Vumatel races to connect Soweto with prepaid fibre

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Vumatel CEO Dietlof Mare.
Vumatel CEO Dietlof Mare.

Fibre service provider Vumatel has launched its prepaid fibre service – the Vuma Fibre Reach product – in Soweto.

This, as a number of service providers are descending on Soweto to connect SA’s biggest township.

In 2014, Vumatel unsettled the telecoms space when it pioneered fibre-to-the-home (FTTH) in SA, and has since connected thousands of homes across Johannesburg, Cape Town and Durban to broadband Internet.

After a lot of research into the community of Soweto, Vumatel says it has worked to secure the necessary approvals from the ward councillors of the City of Johannesburg before beginning the installation of fibre-optic cable infrastructure throughout the area.

It notes fibre packages are available for residents on a prepaid basis from Internet service providers (ISPs), which means residents won’t be tied into a contract, and will have the freedom to buy services for data as and when they choose.

These fibre services offered by the ISPs will give every home in the Vuma Fibre network 20/10Mbps uncapped Internet connection; free in-home fibre installation and a WiFi-enabled device; 24/7 availability and support; and no long contracts, it adds.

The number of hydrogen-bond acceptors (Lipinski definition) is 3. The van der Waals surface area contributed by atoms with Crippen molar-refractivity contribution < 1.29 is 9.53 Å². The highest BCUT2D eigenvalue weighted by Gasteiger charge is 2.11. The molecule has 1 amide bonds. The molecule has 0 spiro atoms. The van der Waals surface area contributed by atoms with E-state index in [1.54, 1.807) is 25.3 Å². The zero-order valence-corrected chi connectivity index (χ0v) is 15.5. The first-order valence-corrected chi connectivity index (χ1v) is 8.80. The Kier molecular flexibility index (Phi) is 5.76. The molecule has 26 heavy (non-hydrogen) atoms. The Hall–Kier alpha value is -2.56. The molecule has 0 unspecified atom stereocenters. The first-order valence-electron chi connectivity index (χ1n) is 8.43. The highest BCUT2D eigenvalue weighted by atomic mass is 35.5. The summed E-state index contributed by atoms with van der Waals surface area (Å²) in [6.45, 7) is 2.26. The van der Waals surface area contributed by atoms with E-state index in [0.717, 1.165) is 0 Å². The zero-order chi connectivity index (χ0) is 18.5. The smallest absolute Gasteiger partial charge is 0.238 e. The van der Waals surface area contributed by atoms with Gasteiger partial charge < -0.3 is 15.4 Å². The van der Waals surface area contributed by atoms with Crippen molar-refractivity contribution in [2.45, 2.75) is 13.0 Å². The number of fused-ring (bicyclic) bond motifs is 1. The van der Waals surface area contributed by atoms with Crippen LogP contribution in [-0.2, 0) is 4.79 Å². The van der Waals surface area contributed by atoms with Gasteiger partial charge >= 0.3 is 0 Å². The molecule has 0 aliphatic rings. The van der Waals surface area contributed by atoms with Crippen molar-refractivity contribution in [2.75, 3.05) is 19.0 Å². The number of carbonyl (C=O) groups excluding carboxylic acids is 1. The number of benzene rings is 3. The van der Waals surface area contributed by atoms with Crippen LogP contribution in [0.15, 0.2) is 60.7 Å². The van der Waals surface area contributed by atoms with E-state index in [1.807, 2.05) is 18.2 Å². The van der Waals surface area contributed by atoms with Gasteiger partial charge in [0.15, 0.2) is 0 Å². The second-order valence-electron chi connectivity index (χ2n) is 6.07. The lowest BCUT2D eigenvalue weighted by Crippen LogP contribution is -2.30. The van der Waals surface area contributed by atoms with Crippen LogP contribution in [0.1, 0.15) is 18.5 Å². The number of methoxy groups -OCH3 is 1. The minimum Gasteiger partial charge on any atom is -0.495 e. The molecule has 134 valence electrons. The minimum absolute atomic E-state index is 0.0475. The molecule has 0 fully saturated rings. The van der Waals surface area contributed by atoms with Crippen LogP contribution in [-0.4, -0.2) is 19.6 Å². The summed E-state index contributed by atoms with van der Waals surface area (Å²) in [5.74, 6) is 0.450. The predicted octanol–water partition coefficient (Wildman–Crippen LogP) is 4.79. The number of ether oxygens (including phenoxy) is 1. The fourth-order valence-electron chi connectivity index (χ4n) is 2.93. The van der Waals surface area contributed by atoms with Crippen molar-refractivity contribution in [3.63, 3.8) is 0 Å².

The Vuma Reach fibre package is currently offered through two ISPs – Webafrica and Supersonic – and is priced at R399 per month.

The company says fibre is faster and more affordable than any other type of Internet connection, which means users won’t have to wait a whole day for a movie or series to download.

In fact, it notes, downloading a 5Gb movie takes just a few minutes, sometimes even less.

“Fibre is revolutionising the way South Africans do things. As the country is transitioning from ADSL to fibre Internet, people are experiencing abundant Internet access with unlimited connectivity in the comfort of their homes,” says Vuma CEO Dietlof Mare.

“Fibre is faster and more reliable than other Internet services – it enables seamless Internet connectivity that changes the way people connect with each other and to the world.”

Vumatel’s move comes as a number of telcos are coming to Soweto with their connectivity solutions.

Earlier this month, Telkom announced it is aggressively pushing its long-term evolution offerings in the township.

On the fibre front, in May last year, Telkom went live with its fibre connectivity at Orlando West High School, in Soweto, giving learners Internet access. This move, said the JSE-listed group, is in line with plans to bridge the digital divide in township communities.

In July, Frogfoot Networks, a licensed open access fibre network provider, said it will connect homes in Soweto’s Protea Glen suburb to FTTH. This was to be done in a phased approach.

Frogfoot said up to 20 000 homes and businesses in that area stood to benefit as a result of its fibre infrastructure roll-out.

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